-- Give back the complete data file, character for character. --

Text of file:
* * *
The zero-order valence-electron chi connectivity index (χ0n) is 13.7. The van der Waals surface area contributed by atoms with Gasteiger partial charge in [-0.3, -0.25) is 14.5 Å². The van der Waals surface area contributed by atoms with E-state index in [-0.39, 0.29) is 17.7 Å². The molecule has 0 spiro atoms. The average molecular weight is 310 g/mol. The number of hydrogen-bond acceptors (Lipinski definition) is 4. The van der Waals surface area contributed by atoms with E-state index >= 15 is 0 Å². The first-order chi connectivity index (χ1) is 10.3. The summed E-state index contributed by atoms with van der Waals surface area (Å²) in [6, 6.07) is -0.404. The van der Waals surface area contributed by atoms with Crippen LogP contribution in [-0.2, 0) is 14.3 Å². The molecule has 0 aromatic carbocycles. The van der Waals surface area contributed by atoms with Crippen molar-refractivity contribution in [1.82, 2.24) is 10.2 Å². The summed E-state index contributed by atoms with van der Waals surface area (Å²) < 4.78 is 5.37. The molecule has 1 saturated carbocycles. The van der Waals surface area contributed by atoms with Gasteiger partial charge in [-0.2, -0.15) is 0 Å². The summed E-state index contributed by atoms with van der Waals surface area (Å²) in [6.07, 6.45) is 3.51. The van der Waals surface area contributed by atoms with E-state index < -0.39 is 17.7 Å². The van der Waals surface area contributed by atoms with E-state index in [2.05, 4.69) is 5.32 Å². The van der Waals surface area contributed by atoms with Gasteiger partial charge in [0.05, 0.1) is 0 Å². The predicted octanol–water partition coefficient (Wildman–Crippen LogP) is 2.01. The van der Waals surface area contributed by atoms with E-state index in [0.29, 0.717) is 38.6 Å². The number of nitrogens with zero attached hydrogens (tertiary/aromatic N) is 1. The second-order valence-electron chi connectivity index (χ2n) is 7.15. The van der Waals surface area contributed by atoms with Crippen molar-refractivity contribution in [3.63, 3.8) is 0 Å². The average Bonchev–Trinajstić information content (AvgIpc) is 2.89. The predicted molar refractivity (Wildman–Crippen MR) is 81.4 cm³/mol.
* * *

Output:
The zero-order valence-electron chi connectivity index (χ0n) is 13.7. The van der Waals surface area contributed by atoms with Gasteiger partial charge in [-0.3, -0.25) is 14.5 Å². The van der Waals surface area contributed by atoms with E-state index in [-0.39, 0.29) is 17.7 Å². The molecule has 0 spiro atoms. The average molecular weight is 310 g/mol. The number of hydrogen-bond acceptors (Lipinski definition) is 4. The van der Waals surface area contributed by atoms with E-state index >= 15 is 0 Å². The first-order chi connectivity index (χ1) is 10.3. The summed E-state index contributed by atoms with van der Waals surface area (Å²) in [6, 6.07) is -0.404. The van der Waals surface area contributed by atoms with Crippen LogP contribution in [-0.2, 0) is 14.3 Å². The molecule has 0 aromatic carbocycles. The van der Waals surface area contributed by atoms with Crippen molar-refractivity contribution in [1.82, 2.24) is 10.2 Å². The summed E-state index contributed by atoms with van der Waals surface area (Å²) < 4.78 is 5.37. The molecule has 1 saturated carbocycles. The van der Waals surface area contributed by atoms with Gasteiger partial charge in [-0.2, -0.15) is 0 Å². The summed E-state index contributed by atoms with van der Waals surface area (Å²) in [6.07, 6.45) is 3.51. The van der Waals surface area contributed by atoms with E-state index < -0.39 is 17.7 Å². The van der Waals surface area contributed by atoms with E-state index in [2.05, 4.69) is 5.32 Å². The van der Waals surface area contributed by atoms with Gasteiger partial charge in [0.05, 0.1) is 0 Å². The predicted octanol–water partition coefficient (Wildman–Crippen LogP) is 2.01. The van der Waals surface area contributed by atoms with E-state index in [0.29, 0.717) is 38.6 Å². The number of nitrogens with zero attached hydrogens (tertiary/aromatic N) is 1. The second-order valence-electron chi connectivity index (χ2n) is 7.15. The van der Waals surface area contributed by atoms with Crippen molar-refractivity contribution in [3.63, 3.8) is 0 Å². The average Bonchev–Trinajstić information content (AvgIpc) is 2.89. The predicted molar refractivity (Wildman–Crippen MR) is 81.4 cm³/mol.